As with most women who are “clothes horses”, ninety-nine percent of the collection is hers and one small window is set aside for her husband and fellow collaborator on artistic and scientific activities, Henry, Count Greffulhe. The family-donated pieces include her wardrobe for day and evening, ceremonies and other special occasions, including travel, accessories, drawings, sketches and photographs.
Most notable among French authors during this period is Marcel Proust. Proust adored her, devoured her being, followed her style and pleaded often to obtain a photograph of her. He used her as his muse for the novel, “In Search of Lost Time” and the lead character, Duchess of Guermantes. He did finally receive the Paul Nadar photo, which she also used for her identity card.
To accompany the exhibit visit, I highly recommend downloading the mini catalog for La Mode retrouvée in English . Only the French version is available for sale at the exhibition. The exhibit labels are ground level and a bit difficult to read.
What I Saw
Élisabeth de Caraman-Chimay (1860-1952) fashioned her way through decades of change and used her feminine wiles of influence to be associated with those changes. The Divine Comtesse was born at the end of the Second Empire, witnessed two French Republics and two world wars. She lived through the Belle Époque and the Roaring Twenties, and was the acknowledged leader of Paris Society (le Tout-Paris) for half a century.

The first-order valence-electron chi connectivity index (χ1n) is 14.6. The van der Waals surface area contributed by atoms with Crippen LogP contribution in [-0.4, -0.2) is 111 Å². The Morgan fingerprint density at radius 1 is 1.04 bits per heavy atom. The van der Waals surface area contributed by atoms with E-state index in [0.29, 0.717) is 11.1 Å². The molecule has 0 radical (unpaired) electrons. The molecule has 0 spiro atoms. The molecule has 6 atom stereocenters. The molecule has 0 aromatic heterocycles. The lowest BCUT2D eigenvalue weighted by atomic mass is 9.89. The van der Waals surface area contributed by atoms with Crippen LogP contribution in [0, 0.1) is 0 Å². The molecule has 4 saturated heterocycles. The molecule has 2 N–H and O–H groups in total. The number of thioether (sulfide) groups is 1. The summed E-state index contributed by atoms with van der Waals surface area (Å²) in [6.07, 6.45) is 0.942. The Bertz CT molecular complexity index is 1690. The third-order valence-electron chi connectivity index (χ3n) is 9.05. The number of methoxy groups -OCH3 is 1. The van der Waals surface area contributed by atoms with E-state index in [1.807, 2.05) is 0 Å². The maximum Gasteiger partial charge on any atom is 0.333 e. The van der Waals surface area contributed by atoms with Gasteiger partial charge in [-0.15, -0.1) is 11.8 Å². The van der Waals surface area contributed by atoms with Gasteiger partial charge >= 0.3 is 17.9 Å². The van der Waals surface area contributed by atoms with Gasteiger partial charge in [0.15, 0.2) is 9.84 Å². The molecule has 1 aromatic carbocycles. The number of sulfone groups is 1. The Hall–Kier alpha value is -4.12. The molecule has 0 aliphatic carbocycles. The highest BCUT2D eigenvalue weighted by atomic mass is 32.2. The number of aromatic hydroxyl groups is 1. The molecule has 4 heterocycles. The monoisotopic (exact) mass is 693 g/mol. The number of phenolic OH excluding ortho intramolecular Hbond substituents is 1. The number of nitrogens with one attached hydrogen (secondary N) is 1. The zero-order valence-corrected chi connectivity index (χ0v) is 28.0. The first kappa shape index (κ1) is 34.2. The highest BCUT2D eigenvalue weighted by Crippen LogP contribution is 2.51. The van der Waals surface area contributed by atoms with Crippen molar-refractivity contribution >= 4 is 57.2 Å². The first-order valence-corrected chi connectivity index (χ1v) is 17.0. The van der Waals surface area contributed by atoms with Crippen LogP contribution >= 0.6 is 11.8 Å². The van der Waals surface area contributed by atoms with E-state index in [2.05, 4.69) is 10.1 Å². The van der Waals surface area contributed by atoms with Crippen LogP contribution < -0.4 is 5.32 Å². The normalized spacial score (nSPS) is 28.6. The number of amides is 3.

Her wardrobe follows a timeline of history and appearances at fundraising events for charity. The events turned into public relations as she raised funds for operas and shows, supporting Wagner, Diaghilev’s Ballets Russes, and Isadora Duncan. The Countess, joined by her husband, helped Marie Curie to finance the Institute of Radium, and Edouard Branly pursue his research into wireless telegraphy. The Countess, considered a political animal, was active in political opinion and support.
Green and black, her favorite colors, are featured in the exhibit. The Countess liked to wear vivid green clothes to set off her auburn hair.
Her wardrobe and bills of sale on display span fashion’s historical timeline from the 1878 of high neck and puff sleeves to the plunging décolleté of her 1937 twill and silk chiffon evening dress with ostrich feathers. The patterns on her 1912 Babani reflect Minoan pottery. The geometry and graphics of hieroglyphics of her 1925 metallic lace dress follow the Tutankhamun trend of 1922.
Palais Galliera, Musée de la Mode de la Ville de Paris
10 Avenue Pierre 1er de Serbie, Rue de Galliera, 75016 Paris
Open: Tuesday to Sunday 10 am to 6 pm – Late openings on Thursdays until 9 pm
Closed on Mondays and public holidays
Last access to the museum 45 minutes before closing time
Transportation: Métro 9 (Iéna ou Alma-Marceau), Métro 6 (Boissière)
RER C (Pont de l’Alma)
Bus 32, 42, 63, 72, 80, 82, 92
The Palais Galliera only presents temporary exhibitions and does not offer permanent display of its collections. Between every exhibition, the museum is closed to the public.